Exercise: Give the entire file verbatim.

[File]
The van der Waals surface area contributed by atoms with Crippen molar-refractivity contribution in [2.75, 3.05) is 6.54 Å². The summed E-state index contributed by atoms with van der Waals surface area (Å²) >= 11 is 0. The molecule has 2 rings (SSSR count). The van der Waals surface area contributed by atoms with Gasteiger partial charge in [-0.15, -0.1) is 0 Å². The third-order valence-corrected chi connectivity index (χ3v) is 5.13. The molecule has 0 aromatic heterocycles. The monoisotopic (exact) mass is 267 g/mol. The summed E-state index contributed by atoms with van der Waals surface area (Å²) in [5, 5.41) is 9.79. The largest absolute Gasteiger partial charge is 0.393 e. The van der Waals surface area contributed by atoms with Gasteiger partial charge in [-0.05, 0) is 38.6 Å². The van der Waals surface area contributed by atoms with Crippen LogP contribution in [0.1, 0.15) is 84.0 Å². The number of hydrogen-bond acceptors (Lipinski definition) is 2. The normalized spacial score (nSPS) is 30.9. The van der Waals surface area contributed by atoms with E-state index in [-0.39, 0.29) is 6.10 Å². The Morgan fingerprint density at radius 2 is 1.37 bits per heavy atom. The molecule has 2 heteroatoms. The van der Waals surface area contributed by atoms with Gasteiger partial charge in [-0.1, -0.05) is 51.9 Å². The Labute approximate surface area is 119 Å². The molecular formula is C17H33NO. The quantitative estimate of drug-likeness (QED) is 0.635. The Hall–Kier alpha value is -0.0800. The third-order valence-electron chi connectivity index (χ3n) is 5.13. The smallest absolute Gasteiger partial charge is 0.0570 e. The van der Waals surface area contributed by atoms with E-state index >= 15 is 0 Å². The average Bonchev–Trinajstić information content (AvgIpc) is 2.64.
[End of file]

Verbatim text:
The van der Waals surface area contributed by atoms with Crippen molar-refractivity contribution in [2.75, 3.05) is 6.54 Å². The summed E-state index contributed by atoms with van der Waals surface area (Å²) >= 11 is 0. The molecule has 2 rings (SSSR count). The van der Waals surface area contributed by atoms with Gasteiger partial charge in [-0.15, -0.1) is 0 Å². The third-order valence-corrected chi connectivity index (χ3v) is 5.13. The molecule has 0 aromatic heterocycles. The monoisotopic (exact) mass is 267 g/mol. The summed E-state index contributed by atoms with van der Waals surface area (Å²) in [5, 5.41) is 9.79. The largest absolute Gasteiger partial charge is 0.393 e. The van der Waals surface area contributed by atoms with Gasteiger partial charge in [-0.05, 0) is 38.6 Å². The van der Waals surface area contributed by atoms with Crippen LogP contribution in [0.1, 0.15) is 84.0 Å². The number of hydrogen-bond acceptors (Lipinski definition) is 2. The normalized spacial score (nSPS) is 30.9. The van der Waals surface area contributed by atoms with E-state index in [-0.39, 0.29) is 6.10 Å². The Morgan fingerprint density at radius 2 is 1.37 bits per heavy atom. The molecule has 2 heteroatoms. The van der Waals surface area contributed by atoms with Gasteiger partial charge in [-0.1, -0.05) is 51.9 Å². The Labute approximate surface area is 119 Å². The molecular formula is C17H33NO. The quantitative estimate of drug-likeness (QED) is 0.635. The Hall–Kier alpha value is -0.0800. The third-order valence-electron chi connectivity index (χ3n) is 5.13. The smallest absolute Gasteiger partial charge is 0.0570 e. The van der Waals surface area contributed by atoms with E-state index >= 15 is 0 Å². The average Bonchev–Trinajstić information content (AvgIpc) is 2.64.